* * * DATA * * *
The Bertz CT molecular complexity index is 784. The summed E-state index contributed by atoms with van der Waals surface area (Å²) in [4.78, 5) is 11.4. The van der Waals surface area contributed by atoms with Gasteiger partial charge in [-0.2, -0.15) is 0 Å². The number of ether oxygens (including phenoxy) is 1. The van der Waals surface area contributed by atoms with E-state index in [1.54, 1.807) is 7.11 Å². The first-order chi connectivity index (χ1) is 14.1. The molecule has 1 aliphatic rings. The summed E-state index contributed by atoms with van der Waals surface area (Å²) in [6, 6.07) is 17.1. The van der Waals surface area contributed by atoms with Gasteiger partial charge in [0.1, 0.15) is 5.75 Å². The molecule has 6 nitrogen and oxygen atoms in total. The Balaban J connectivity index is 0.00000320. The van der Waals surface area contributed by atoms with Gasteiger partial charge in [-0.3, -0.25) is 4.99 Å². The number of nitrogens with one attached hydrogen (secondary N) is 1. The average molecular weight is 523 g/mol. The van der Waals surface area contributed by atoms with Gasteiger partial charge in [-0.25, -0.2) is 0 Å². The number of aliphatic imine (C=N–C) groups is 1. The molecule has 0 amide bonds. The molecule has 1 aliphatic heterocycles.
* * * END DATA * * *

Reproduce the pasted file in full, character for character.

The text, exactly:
The Bertz CT molecular complexity index is 784. The summed E-state index contributed by atoms with van der Waals surface area (Å²) in [4.78, 5) is 11.4. The van der Waals surface area contributed by atoms with Gasteiger partial charge in [-0.2, -0.15) is 0 Å². The number of ether oxygens (including phenoxy) is 1. The van der Waals surface area contributed by atoms with E-state index in [1.54, 1.807) is 7.11 Å². The first-order chi connectivity index (χ1) is 14.1. The molecule has 1 aliphatic rings. The summed E-state index contributed by atoms with van der Waals surface area (Å²) in [6, 6.07) is 17.1. The van der Waals surface area contributed by atoms with Gasteiger partial charge in [0.1, 0.15) is 5.75 Å². The molecule has 6 nitrogen and oxygen atoms in total. The Balaban J connectivity index is 0.00000320. The van der Waals surface area contributed by atoms with Gasteiger partial charge in [-0.3, -0.25) is 4.99 Å². The number of nitrogens with one attached hydrogen (secondary N) is 1. The average molecular weight is 523 g/mol. The van der Waals surface area contributed by atoms with Gasteiger partial charge in [-0.25, -0.2) is 0 Å². The number of aliphatic imine (C=N–C) groups is 1. The molecule has 0 amide bonds. The molecule has 1 aliphatic heterocycles.